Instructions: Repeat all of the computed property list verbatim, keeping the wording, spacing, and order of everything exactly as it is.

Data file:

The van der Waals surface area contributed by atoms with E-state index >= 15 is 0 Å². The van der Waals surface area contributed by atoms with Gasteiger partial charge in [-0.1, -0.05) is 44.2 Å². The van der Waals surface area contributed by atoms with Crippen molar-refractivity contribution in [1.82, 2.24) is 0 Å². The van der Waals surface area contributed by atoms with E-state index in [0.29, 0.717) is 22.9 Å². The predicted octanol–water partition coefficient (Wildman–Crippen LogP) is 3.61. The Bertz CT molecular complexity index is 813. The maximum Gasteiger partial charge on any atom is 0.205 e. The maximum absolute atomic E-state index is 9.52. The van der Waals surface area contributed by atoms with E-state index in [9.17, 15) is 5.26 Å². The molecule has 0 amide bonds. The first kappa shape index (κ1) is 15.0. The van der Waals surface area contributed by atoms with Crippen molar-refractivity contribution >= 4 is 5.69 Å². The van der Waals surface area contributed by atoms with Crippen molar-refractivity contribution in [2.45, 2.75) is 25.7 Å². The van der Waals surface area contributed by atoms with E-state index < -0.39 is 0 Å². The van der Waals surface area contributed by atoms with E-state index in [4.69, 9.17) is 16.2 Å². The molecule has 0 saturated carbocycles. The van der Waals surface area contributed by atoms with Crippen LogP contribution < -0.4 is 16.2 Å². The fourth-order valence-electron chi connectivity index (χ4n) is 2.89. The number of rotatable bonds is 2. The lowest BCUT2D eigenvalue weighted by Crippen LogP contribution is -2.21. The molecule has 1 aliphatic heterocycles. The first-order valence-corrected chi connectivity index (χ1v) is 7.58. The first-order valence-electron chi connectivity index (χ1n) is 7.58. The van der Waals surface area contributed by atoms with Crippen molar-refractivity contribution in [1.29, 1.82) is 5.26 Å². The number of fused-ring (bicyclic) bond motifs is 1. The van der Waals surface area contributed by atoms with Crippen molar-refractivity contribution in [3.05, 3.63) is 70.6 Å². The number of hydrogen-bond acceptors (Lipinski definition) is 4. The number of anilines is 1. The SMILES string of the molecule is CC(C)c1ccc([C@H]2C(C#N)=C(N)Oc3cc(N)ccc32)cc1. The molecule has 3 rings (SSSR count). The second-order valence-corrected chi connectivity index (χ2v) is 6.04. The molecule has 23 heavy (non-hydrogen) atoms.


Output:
The van der Waals surface area contributed by atoms with E-state index >= 15 is 0 Å². The van der Waals surface area contributed by atoms with Gasteiger partial charge in [-0.1, -0.05) is 44.2 Å². The van der Waals surface area contributed by atoms with Crippen molar-refractivity contribution in [1.82, 2.24) is 0 Å². The van der Waals surface area contributed by atoms with E-state index in [0.29, 0.717) is 22.9 Å². The predicted octanol–water partition coefficient (Wildman–Crippen LogP) is 3.61. The Bertz CT molecular complexity index is 813. The maximum Gasteiger partial charge on any atom is 0.205 e. The maximum absolute atomic E-state index is 9.52. The van der Waals surface area contributed by atoms with E-state index in [9.17, 15) is 5.26 Å². The molecule has 0 amide bonds. The first kappa shape index (κ1) is 15.0. The van der Waals surface area contributed by atoms with Crippen molar-refractivity contribution >= 4 is 5.69 Å². The van der Waals surface area contributed by atoms with Crippen molar-refractivity contribution in [2.45, 2.75) is 25.7 Å². The van der Waals surface area contributed by atoms with E-state index < -0.39 is 0 Å². The van der Waals surface area contributed by atoms with E-state index in [4.69, 9.17) is 16.2 Å². The molecule has 0 saturated carbocycles. The van der Waals surface area contributed by atoms with Crippen LogP contribution < -0.4 is 16.2 Å². The fourth-order valence-electron chi connectivity index (χ4n) is 2.89. The number of rotatable bonds is 2. The lowest BCUT2D eigenvalue weighted by Crippen LogP contribution is -2.21. The molecule has 1 aliphatic heterocycles. The first-order valence-corrected chi connectivity index (χ1v) is 7.58. The first-order valence-electron chi connectivity index (χ1n) is 7.58. The van der Waals surface area contributed by atoms with Crippen molar-refractivity contribution in [1.29, 1.82) is 5.26 Å². The number of fused-ring (bicyclic) bond motifs is 1. The van der Waals surface area contributed by atoms with Crippen molar-refractivity contribution in [3.05, 3.63) is 70.6 Å². The number of hydrogen-bond acceptors (Lipinski definition) is 4. The number of anilines is 1. The SMILES string of the molecule is CC(C)c1ccc([C@H]2C(C#N)=C(N)Oc3cc(N)ccc32)cc1. The molecule has 3 rings (SSSR count). The second-order valence-corrected chi connectivity index (χ2v) is 6.04. The molecule has 23 heavy (non-hydrogen) atoms.